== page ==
Thus, the need emerges to revaluate our pioneering work in this field in order to add new procedures and data.
Few articles have addressed the possible association between microwave sickness and microwave exposure from Global System for Mobile Communications (GSM) BSs since the publication of our first study.
Chronologically, Santini et al and Gadzicka et al reported differences in the distance dependent prevalence of symptoms such as headache, impaired concentration and Strengths and limitations of this study ▪ We used a robust statistical analysis with a highly homogeneous sample in a homogeneous environment. ▪ A participation bias cannot be ruled out.
The late query about concerns (as a possible confounder) may render the results less valid. ▪ We observed that the incidence of most of the symptoms was related to exposure levels. Gómez-Perretta C, Navarro EA, Segura J, et al. BMJ Open 2013;3:e003836. doi:10.1136/bmjopen-2013-003836 1 Open Access Research Downloaded from bmjopen.bmj.com on December 31, 2013 – Published by group.bmj.com irritability.
A later Austrian study showed a positive association between the measured electrical field (GSM 900/ 1800) in bedrooms and headaches, cold hands and feet and difficulties in concentration.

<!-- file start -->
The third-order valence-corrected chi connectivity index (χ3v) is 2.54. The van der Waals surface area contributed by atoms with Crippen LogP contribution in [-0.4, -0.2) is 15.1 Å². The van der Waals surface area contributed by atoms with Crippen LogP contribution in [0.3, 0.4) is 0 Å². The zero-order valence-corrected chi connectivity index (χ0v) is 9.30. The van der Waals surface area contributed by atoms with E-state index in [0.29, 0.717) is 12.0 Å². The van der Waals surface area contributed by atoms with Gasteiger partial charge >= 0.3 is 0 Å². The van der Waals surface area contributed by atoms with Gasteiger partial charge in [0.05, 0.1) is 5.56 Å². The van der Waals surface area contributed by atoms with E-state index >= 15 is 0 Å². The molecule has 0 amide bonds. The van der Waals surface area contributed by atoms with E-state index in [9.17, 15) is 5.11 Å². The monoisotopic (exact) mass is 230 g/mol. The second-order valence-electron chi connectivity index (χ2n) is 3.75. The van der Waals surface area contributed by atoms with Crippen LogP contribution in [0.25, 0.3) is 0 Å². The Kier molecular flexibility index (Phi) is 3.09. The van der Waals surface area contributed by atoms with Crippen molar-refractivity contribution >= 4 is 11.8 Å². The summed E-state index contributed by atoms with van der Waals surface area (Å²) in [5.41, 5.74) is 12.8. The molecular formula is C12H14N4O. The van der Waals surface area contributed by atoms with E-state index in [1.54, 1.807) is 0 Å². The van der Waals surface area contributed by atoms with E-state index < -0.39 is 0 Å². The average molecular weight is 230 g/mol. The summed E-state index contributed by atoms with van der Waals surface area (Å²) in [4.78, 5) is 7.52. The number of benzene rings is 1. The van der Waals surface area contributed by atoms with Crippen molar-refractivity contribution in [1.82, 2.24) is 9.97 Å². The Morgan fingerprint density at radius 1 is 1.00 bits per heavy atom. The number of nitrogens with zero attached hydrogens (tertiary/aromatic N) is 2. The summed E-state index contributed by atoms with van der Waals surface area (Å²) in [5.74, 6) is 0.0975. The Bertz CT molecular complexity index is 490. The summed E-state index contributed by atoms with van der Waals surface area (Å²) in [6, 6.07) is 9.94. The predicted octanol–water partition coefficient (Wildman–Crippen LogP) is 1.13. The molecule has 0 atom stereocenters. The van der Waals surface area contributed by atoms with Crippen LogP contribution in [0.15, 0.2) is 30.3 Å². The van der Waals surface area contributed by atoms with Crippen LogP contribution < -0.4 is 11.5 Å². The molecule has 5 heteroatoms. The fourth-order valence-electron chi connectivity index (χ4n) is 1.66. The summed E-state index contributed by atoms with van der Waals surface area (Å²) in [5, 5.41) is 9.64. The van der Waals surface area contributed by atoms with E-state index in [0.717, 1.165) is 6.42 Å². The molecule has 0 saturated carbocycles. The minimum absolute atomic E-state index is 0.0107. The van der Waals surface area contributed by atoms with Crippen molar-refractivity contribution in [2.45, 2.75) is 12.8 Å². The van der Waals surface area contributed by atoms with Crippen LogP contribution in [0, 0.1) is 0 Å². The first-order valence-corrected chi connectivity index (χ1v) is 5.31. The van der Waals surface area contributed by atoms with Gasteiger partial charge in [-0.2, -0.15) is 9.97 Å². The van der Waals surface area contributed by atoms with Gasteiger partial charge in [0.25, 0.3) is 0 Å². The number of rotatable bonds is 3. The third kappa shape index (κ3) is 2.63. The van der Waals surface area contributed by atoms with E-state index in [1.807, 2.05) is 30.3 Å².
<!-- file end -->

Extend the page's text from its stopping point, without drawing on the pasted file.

An Egyptian study showed a prevalence of neurological symptoms, such as headache, memory changes, dizziness, tremors, depressive symptoms and sleep disturbances among participants directly exposed to GSM signals from BSs. The symptoms reported by all the above cited authors belong to those attributed to the microwave syndrome.
However, one article using personal monitored data from GSM-UMTS frequency bands found no statistical association in adults. More recently, the same authors observed no association in children, contradictory results in children and adolescents, and concluded that the few observed significant associations were not causal but rather occurred by chance.
Blettner et al reported in phase 1 of their study more health problems closer to BSs, but in phase 2 they concluded that measured EMF emissions were not related to adverse health effects.
Other researchers focused their work on the possible existence of participants with sensitivity to GSM or UMTS signals according to psychological, cognitive or autonomic assessment. These researchers used short term exposure (only 30–50 min) under laboratory conditions and revealed a large disparity between participants.
Recently, a study measuring several biological stress markers found that RF EMF emitted by mobile phone BSs from 5.2 to 2126.8 μW/m2 increased cortisol and salivary α-amylase, while IgA concentration was not significantly modified. The Selbitz study in 2010 described a significant dose–response relationship in symptoms related with sleep, mood, joints, infections, skin condition, as well as neurological, cardiovascular, visual and auditory systems and the gastrointestinal tract.
The existence of short-term physiological effects of EMF on sleep quality was not evident in the work of Danker-Hopfe et al; however, it was stated that the presence of BSs per se (not the EMF) may have a negative impact on sleep quality.